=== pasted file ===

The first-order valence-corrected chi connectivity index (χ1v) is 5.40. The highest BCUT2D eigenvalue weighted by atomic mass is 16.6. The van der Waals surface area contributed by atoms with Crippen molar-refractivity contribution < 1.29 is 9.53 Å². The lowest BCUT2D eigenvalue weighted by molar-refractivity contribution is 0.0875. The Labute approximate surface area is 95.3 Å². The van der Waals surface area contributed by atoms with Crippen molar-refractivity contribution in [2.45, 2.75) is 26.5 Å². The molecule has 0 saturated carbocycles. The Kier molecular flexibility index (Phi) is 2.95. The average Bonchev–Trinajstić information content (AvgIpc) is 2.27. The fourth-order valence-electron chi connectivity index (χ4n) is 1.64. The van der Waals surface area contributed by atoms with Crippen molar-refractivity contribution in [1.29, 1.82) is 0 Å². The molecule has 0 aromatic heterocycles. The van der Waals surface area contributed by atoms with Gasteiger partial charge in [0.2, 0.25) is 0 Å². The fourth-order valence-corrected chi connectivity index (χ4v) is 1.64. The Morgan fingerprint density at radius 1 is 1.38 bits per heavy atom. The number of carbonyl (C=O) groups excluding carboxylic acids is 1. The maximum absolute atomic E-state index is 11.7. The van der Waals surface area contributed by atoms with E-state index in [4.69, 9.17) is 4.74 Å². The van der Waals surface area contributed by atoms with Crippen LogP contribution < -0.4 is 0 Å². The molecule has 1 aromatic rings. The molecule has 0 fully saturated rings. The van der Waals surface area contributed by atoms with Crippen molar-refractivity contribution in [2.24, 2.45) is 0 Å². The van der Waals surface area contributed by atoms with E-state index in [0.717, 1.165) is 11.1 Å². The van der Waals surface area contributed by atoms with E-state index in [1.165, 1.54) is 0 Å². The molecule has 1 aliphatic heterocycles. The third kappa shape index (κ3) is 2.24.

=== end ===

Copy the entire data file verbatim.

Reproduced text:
The first-order valence-corrected chi connectivity index (χ1v) is 5.40. The highest BCUT2D eigenvalue weighted by atomic mass is 16.6. The van der Waals surface area contributed by atoms with Crippen molar-refractivity contribution < 1.29 is 9.53 Å². The lowest BCUT2D eigenvalue weighted by molar-refractivity contribution is 0.0875. The Labute approximate surface area is 95.3 Å². The van der Waals surface area contributed by atoms with Crippen molar-refractivity contribution in [2.45, 2.75) is 26.5 Å². The molecule has 0 saturated carbocycles. The Kier molecular flexibility index (Phi) is 2.95. The average Bonchev–Trinajstić information content (AvgIpc) is 2.27. The fourth-order valence-electron chi connectivity index (χ4n) is 1.64. The van der Waals surface area contributed by atoms with Crippen molar-refractivity contribution in [1.29, 1.82) is 0 Å². The molecule has 0 aromatic heterocycles. The van der Waals surface area contributed by atoms with Gasteiger partial charge in [0.2, 0.25) is 0 Å². The fourth-order valence-corrected chi connectivity index (χ4v) is 1.64. The Morgan fingerprint density at radius 1 is 1.38 bits per heavy atom. The number of carbonyl (C=O) groups excluding carboxylic acids is 1. The maximum absolute atomic E-state index is 11.7. The van der Waals surface area contributed by atoms with E-state index in [4.69, 9.17) is 4.74 Å². The van der Waals surface area contributed by atoms with Crippen LogP contribution < -0.4 is 0 Å². The molecule has 1 aromatic rings. The molecule has 0 fully saturated rings. The van der Waals surface area contributed by atoms with Crippen molar-refractivity contribution in [2.24, 2.45) is 0 Å². The van der Waals surface area contributed by atoms with E-state index in [0.717, 1.165) is 11.1 Å². The van der Waals surface area contributed by atoms with E-state index in [1.165, 1.54) is 0 Å². The molecule has 1 aliphatic heterocycles. The third kappa shape index (κ3) is 2.24.